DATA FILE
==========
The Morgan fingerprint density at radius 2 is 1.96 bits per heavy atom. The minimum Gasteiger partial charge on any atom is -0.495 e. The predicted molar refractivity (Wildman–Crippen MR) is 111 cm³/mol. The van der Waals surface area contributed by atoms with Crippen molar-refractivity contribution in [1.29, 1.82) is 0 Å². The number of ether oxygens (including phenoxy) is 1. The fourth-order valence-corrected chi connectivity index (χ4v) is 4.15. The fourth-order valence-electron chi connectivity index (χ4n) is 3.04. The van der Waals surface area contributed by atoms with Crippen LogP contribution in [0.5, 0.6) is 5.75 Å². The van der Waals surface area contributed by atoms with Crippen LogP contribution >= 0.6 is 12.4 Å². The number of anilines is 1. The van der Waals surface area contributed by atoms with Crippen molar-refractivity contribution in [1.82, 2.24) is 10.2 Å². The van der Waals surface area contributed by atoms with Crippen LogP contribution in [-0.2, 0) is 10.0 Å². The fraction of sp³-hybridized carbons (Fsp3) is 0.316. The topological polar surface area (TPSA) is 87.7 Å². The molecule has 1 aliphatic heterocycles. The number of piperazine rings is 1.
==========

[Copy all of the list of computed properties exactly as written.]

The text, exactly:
The Morgan fingerprint density at radius 2 is 1.96 bits per heavy atom. The minimum Gasteiger partial charge on any atom is -0.495 e. The predicted molar refractivity (Wildman–Crippen MR) is 111 cm³/mol. The van der Waals surface area contributed by atoms with Crippen molar-refractivity contribution in [1.29, 1.82) is 0 Å². The number of ether oxygens (including phenoxy) is 1. The fourth-order valence-corrected chi connectivity index (χ4v) is 4.15. The fourth-order valence-electron chi connectivity index (χ4n) is 3.04. The van der Waals surface area contributed by atoms with Crippen LogP contribution in [0.5, 0.6) is 5.75 Å². The van der Waals surface area contributed by atoms with Crippen LogP contribution >= 0.6 is 12.4 Å². The number of anilines is 1. The van der Waals surface area contributed by atoms with Crippen molar-refractivity contribution in [1.82, 2.24) is 10.2 Å². The van der Waals surface area contributed by atoms with Crippen LogP contribution in [-0.2, 0) is 10.0 Å². The fraction of sp³-hybridized carbons (Fsp3) is 0.316. The topological polar surface area (TPSA) is 87.7 Å². The molecule has 1 aliphatic heterocycles. The number of piperazine rings is 1.